A welcome change
I was referred to your editorial by a friend who still reads Creative Loafing, and I felt compelled to comment (News & Views, "What should we stand for?" Aug. 4). I was a weekly reader of CL up until about three or four years ago. I enjoyed CL with its entertainment guides, humorous columnists and community news.
Over the years I noticed a change. It seemed to me that there was a more focused lean toward political activism. I, of course, am not opposed to the occasional political rant, but it seemed there was a weekly high dosage of one-sided, bitter political spewage. Maybe because of complaints from readers, CL tried to include the occasional political rant from the other viewpoint, but that only fueled the distaste I had for people and media that could not discuss political differences with maturity and open minds.
As you stated in your editorial, there is great diversity in the Atlanta area. And, we are more divided politically than ever. The rants published in your paper did nothing to bring the community together and helped fuel the fire. That is why I quit reading CL.
I am hoping that you stand behind your words and present a "more influential community forum for great ideas." But, to do this, you cannot alienate half of the community. I will test the waters in the future to see if you are truly reaching your goals.
-- Timothy Rusk, Decatur
As development accelerates in the city, I think we need groups/organizations/newspapers to take a stand for independently owned businesses. If we don't want to end up with the generic business environment of the suburbs or of the Lenox/Buckhead area, we should educate the public about the need to support independently owned businesses. They help create what is unique about Atlanta, and they are getting squeezed. Many people I speak with don't think about where their dollars are spent, beyond whether they are getting the best deal for their money. Where we spend our money affects our quality of life in the long term.
-- Natallie Keiser, Reynoldstown
Check out more letters on "What should we stand for?" at our new blog on community dialogue at www.creativeloafing.typepad.com/whatarewefor/.
It was here long ago
Shame on Creative Loafing for aping the language of Republican pollster Frank Luntz on the recent cover and story "Has eco-terror arrived in Atlanta?" (Aug. 4). Eco-terror arrived in Atlanta several decades ago in the forms of urban sprawl, smog, deforestation, toxic golf courses, a plague of pesticides, an irruption of strip malls, a pox of ticky-tacky boxes, and an indiscriminate paving of the place. I hope CL can refrain from adopting the language of the technological-industrial juggernaut devouring the planet. People trying to protect what is left of the environment from the endless havoc wreaked by the eco-terrorists we call developers deserve our thanks. How long can the Earth support humanity's infinite self-absorption?
-- Kevin DeLuca, Athens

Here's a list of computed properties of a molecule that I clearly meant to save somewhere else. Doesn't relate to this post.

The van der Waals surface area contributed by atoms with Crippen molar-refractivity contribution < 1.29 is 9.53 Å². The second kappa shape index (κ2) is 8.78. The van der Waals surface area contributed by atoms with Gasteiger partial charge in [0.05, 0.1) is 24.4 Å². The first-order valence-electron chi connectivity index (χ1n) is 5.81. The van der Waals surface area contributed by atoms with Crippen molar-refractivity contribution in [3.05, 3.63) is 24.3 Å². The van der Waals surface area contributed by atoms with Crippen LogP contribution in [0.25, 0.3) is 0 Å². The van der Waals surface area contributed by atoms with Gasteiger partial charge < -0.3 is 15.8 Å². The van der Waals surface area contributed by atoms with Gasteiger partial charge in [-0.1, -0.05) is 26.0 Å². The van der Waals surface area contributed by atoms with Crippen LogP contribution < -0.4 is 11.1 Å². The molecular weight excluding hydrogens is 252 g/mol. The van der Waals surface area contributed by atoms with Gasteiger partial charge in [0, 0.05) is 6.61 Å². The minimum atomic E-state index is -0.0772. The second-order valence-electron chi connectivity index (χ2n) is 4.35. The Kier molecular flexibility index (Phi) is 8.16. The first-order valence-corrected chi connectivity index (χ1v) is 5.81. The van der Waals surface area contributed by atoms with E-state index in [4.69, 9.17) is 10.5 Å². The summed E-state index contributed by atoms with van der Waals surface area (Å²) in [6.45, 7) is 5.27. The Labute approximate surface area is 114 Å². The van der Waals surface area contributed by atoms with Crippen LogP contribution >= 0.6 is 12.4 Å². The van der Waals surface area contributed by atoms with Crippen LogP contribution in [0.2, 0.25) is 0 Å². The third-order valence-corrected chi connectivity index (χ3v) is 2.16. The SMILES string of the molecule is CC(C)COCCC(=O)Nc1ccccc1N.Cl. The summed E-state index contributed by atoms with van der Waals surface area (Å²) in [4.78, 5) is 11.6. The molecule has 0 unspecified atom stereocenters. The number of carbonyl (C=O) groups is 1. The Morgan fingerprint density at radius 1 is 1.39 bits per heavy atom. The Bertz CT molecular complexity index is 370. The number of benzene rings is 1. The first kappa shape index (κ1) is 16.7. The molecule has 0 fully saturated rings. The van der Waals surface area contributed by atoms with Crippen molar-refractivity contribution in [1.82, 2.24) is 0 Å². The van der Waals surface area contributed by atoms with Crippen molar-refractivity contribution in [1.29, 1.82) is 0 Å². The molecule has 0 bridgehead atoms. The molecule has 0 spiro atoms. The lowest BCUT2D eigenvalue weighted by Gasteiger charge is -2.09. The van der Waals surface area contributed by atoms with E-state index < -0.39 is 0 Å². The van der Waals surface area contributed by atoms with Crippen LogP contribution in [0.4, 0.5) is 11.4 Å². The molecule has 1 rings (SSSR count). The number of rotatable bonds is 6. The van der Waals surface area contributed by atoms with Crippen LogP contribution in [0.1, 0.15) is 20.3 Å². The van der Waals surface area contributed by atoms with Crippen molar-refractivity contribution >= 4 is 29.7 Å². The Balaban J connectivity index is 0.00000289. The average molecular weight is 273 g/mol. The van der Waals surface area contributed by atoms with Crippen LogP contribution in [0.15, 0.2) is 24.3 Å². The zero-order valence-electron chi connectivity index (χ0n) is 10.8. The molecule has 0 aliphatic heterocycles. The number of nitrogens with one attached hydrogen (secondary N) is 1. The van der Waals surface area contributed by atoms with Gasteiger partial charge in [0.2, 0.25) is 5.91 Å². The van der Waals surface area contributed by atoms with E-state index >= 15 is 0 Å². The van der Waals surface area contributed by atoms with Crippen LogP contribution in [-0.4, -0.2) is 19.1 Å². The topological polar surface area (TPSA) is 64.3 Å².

He's a man, baby!
I read Don't Panic (Aug. 4) and found it to be full of sarcasm, resentment, ideological self-righteousness and littered with anti-Bush, anti-conservative and anti-American rhetoric.
I see that you have fallen into the liberal left's common rhetoric. Are you really willing to sell yourself to the rhetoric of the left to get your article published by a morally corrupt paper? All that was necessary was for you to write an article about the starving Nigeriens and the world's unwillingness to fulfill its obligation to humanity. Your resentful remarks and insulting picture of Bush were more than enough to explain your point of view.
The attitude in your article is harmful to Muslims in America because it creates a perception that the Muslim is culturally alienated and against mainstream America. It is the extreme liberal left that is culturally alienated and resentful to America. That is why the paper finds satisfaction in using your opinions. It allows them to escape the negative backlash that would occur if they said their opinions themselves, but instead you get the negative backlash.
The liberal left may enjoy using you as their Muslim spokeswoman for their opinions because it gives them a scapegoat and it allows them to keep their advertisers who would withdraw their ads if the paper was more honest with their opinions.
Do you really want to spend your writing career as a pawn for the liberal left, and at what expense are you willing to lower the ethical quality of your articles for them?
-- Justin Waters, Safety Harbor, Fla.
Editor's note: Andisheh would like us to remind readers that he's never been a Muslim and that, until he gets more generous health insurance, he'll never be a female, either.
They're people, too!
I just wanted to let y'all know that I read Hollis' column, "Superpower" (Talk of the Town, July 28), and was moved to write, and thank, in response.
It seems she has an extraordinary relationship with her daughter, Mae, who appears to be on her way to becoming a super-genius. Wile E. Coyote would be green with envy!
The other thing about the article that made me glad I read it was that it is very encouraging to hear from a mom (read: adult) who can be stunned and amazed by a child. Just because they're low to the ground doesn't mean they don't know stuff.
-- Gary Chisholm, Atlanta